Whether your company decides to permit forms of remote work that resemble “digital nomadism” or adopt a more traditional approach with PTO as the sole or primary form of travel allowance, we recommend providing resources to employees to help them improve productivity and work-leisure “compartmentalization” when working remotely from home, during a “workcation,” or during a bleisure trip. Regardless, bear in mind that many new job seekers have some expectation of remote or hybrid-at-will work options that would permit workcations, bleisure trips, and collaborating or communicating on “global time,” when necessary. 

Updating Vacation and PTO Policies 

Since the first full year of the pandemic, many companies have adopted more flexible and accommodating PTO policies for employees. In response to specific challenges caused by the pandemic, some companies have permitted employees to transfer unused PTO for compensation, especially in the event of any changes to family income. The most popular and recruitment-oriented PTO policy is untracked or unlimited PTO, which sometimes replaces a company vacation policy altogether. In actuality, unlimited PTO is a misnomer, in that companies still set reasonable expectations and ceilings on the total number of days that can be utilized by an employee.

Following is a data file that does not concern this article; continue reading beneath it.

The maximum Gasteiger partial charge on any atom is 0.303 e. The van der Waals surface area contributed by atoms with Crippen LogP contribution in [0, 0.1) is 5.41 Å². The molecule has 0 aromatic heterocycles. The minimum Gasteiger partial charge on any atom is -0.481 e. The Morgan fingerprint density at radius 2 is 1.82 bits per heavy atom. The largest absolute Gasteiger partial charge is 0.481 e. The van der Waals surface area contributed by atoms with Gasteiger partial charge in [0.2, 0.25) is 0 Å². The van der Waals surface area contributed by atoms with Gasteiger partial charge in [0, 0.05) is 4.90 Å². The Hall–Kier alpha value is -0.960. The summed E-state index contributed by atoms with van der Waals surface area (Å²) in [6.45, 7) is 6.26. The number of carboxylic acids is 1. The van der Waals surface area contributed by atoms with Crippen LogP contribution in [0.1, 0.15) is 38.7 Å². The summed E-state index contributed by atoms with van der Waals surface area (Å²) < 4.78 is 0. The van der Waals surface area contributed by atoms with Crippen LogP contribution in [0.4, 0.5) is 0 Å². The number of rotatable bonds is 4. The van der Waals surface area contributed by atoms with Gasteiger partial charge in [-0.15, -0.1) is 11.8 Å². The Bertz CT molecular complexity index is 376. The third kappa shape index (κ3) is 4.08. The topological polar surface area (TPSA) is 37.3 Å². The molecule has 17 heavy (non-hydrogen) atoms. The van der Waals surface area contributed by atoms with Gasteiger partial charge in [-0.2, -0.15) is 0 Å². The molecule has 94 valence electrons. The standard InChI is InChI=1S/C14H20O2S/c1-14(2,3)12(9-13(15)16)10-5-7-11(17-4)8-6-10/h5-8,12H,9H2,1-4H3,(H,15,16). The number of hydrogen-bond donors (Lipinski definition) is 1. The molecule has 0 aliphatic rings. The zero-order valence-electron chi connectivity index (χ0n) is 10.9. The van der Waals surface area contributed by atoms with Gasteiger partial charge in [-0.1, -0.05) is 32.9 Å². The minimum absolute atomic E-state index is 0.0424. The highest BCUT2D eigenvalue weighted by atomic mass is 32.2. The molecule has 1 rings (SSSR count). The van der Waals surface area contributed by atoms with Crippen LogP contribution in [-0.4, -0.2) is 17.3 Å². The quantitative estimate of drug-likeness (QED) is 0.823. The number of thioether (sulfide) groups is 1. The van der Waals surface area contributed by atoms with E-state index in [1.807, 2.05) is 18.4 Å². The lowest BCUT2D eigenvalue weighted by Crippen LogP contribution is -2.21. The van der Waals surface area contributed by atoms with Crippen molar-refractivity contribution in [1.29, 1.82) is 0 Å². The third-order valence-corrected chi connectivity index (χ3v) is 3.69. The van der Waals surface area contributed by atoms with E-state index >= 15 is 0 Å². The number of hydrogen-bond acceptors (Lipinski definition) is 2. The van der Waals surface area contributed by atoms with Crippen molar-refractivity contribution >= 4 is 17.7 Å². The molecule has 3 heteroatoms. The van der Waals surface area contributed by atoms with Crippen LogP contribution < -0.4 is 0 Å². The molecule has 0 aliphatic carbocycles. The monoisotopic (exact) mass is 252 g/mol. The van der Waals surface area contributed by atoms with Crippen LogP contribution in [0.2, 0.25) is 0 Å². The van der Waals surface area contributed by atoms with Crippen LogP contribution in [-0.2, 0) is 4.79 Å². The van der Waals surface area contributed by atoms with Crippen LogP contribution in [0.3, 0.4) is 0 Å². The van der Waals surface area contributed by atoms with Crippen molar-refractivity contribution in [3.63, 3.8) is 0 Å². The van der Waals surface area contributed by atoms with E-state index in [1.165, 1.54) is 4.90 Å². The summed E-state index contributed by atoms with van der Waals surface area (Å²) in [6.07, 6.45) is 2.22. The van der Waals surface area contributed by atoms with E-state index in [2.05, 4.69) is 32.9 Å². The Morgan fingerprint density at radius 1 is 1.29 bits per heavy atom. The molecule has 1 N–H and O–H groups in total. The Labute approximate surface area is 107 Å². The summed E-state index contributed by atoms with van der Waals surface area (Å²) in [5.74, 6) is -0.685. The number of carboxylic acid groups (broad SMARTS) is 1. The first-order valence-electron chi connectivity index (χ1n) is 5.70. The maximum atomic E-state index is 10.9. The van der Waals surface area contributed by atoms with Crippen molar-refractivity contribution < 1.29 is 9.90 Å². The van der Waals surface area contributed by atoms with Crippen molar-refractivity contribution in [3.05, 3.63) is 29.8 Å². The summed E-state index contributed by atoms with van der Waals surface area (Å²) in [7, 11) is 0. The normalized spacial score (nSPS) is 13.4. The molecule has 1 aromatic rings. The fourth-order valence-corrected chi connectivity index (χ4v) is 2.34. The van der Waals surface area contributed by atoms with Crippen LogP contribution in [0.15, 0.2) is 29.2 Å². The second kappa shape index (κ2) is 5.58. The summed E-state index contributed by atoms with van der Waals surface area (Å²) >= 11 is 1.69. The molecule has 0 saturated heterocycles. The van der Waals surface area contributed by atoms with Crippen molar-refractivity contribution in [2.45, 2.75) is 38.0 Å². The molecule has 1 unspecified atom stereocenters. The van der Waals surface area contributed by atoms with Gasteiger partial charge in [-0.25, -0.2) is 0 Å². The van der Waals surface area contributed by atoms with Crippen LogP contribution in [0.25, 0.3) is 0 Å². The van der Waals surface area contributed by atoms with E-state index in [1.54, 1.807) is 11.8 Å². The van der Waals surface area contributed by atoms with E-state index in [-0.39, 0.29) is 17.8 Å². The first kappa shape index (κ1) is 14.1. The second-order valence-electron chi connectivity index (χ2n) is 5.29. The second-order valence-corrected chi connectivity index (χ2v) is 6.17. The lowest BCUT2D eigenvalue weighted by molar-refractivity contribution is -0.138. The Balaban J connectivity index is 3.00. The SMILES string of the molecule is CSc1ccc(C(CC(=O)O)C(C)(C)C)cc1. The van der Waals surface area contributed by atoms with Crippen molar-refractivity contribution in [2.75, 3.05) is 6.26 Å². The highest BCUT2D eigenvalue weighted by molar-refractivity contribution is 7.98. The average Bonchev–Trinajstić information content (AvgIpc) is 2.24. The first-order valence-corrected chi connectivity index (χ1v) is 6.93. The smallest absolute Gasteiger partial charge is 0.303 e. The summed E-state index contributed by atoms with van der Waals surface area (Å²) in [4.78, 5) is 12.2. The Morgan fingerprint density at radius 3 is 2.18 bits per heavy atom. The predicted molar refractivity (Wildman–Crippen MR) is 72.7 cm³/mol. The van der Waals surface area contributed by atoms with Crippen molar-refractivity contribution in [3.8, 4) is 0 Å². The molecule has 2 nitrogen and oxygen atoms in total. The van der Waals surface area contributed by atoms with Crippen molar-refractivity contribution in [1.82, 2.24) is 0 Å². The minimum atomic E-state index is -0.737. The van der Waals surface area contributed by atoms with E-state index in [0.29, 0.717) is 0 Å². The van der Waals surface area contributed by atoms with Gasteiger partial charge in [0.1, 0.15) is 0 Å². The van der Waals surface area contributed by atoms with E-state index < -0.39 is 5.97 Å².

Generally speaking, if an employee’s job performance is on track, no conversation regarding potential abuse of unlimited PTO privileges is necessary, but most employers reserve the right to intervene if PTO overuse becomes a clear impediment to productivity, project timelines, or fulfillment of client requests. 

Interestingly, it appears that unlimited PTO policies can more frequently lead to underutilization rather than overutilization. For this reason, some companies that have adopted unlimited PTO policies as a demonstration of trust to their employees have “amended” their policies to mandate that all employees take a minimum number of PTO days annually (usually 14-15 days), which includes a sustained break lasting at least one full work week.